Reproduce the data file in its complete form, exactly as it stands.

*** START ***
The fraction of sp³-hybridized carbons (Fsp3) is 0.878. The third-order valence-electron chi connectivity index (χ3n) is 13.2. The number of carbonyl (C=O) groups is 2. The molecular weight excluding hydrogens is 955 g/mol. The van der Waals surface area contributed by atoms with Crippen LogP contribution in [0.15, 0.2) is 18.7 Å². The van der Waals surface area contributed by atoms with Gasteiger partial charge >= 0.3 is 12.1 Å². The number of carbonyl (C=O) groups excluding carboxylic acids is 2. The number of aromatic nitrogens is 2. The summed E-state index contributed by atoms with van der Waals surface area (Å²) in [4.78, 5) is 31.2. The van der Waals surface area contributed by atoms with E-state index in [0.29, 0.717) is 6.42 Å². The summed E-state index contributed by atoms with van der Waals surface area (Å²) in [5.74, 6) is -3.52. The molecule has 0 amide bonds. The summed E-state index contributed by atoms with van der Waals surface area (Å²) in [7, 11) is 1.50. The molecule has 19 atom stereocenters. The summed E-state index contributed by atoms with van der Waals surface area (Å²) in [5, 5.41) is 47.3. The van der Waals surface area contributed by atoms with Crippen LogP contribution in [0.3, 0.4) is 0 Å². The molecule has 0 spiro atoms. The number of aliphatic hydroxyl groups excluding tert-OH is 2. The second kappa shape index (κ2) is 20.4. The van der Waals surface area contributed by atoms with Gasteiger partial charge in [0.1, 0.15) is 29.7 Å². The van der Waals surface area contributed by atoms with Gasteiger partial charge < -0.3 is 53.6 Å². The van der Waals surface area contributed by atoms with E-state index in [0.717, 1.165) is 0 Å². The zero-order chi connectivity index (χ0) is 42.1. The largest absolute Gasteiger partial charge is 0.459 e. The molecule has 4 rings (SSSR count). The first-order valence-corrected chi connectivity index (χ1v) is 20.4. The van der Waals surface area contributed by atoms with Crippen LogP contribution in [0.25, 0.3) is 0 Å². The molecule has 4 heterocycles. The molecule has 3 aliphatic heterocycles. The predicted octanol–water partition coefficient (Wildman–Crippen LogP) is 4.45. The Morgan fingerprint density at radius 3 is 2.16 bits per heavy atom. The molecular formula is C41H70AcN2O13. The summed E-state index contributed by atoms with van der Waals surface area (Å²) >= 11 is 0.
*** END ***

The fraction of sp³-hybridized carbons (Fsp3) is 0.878. The third-order valence-electron chi connectivity index (χ3n) is 13.2. The number of carbonyl (C=O) groups is 2. The molecular weight excluding hydrogens is 955 g/mol. The van der Waals surface area contributed by atoms with Crippen LogP contribution in [0.15, 0.2) is 18.7 Å². The van der Waals surface area contributed by atoms with Gasteiger partial charge >= 0.3 is 12.1 Å². The number of carbonyl (C=O) groups excluding carboxylic acids is 2. The number of aromatic nitrogens is 2. The summed E-state index contributed by atoms with van der Waals surface area (Å²) in [4.78, 5) is 31.2. The van der Waals surface area contributed by atoms with E-state index in [0.29, 0.717) is 6.42 Å². The summed E-state index contributed by atoms with van der Waals surface area (Å²) in [5.74, 6) is -3.52. The molecule has 0 amide bonds. The summed E-state index contributed by atoms with van der Waals surface area (Å²) in [7, 11) is 1.50. The molecule has 19 atom stereocenters. The summed E-state index contributed by atoms with van der Waals surface area (Å²) in [5, 5.41) is 47.3. The van der Waals surface area contributed by atoms with Crippen LogP contribution in [0.3, 0.4) is 0 Å². The molecule has 0 spiro atoms. The number of aliphatic hydroxyl groups excluding tert-OH is 2. The second kappa shape index (κ2) is 20.4. The van der Waals surface area contributed by atoms with Gasteiger partial charge in [0.1, 0.15) is 29.7 Å². The van der Waals surface area contributed by atoms with Gasteiger partial charge < -0.3 is 53.6 Å². The van der Waals surface area contributed by atoms with E-state index in [0.717, 1.165) is 0 Å². The zero-order chi connectivity index (χ0) is 42.1. The largest absolute Gasteiger partial charge is 0.459 e. The molecule has 4 rings (SSSR count). The first-order valence-corrected chi connectivity index (χ1v) is 20.4. The van der Waals surface area contributed by atoms with Crippen LogP contribution in [0.25, 0.3) is 0 Å². The molecule has 4 heterocycles. The molecule has 3 aliphatic heterocycles. The predicted octanol–water partition coefficient (Wildman–Crippen LogP) is 4.45. The Morgan fingerprint density at radius 3 is 2.16 bits per heavy atom. The molecular formula is C41H70AcN2O13. The summed E-state index contributed by atoms with van der Waals surface area (Å²) >= 11 is 0.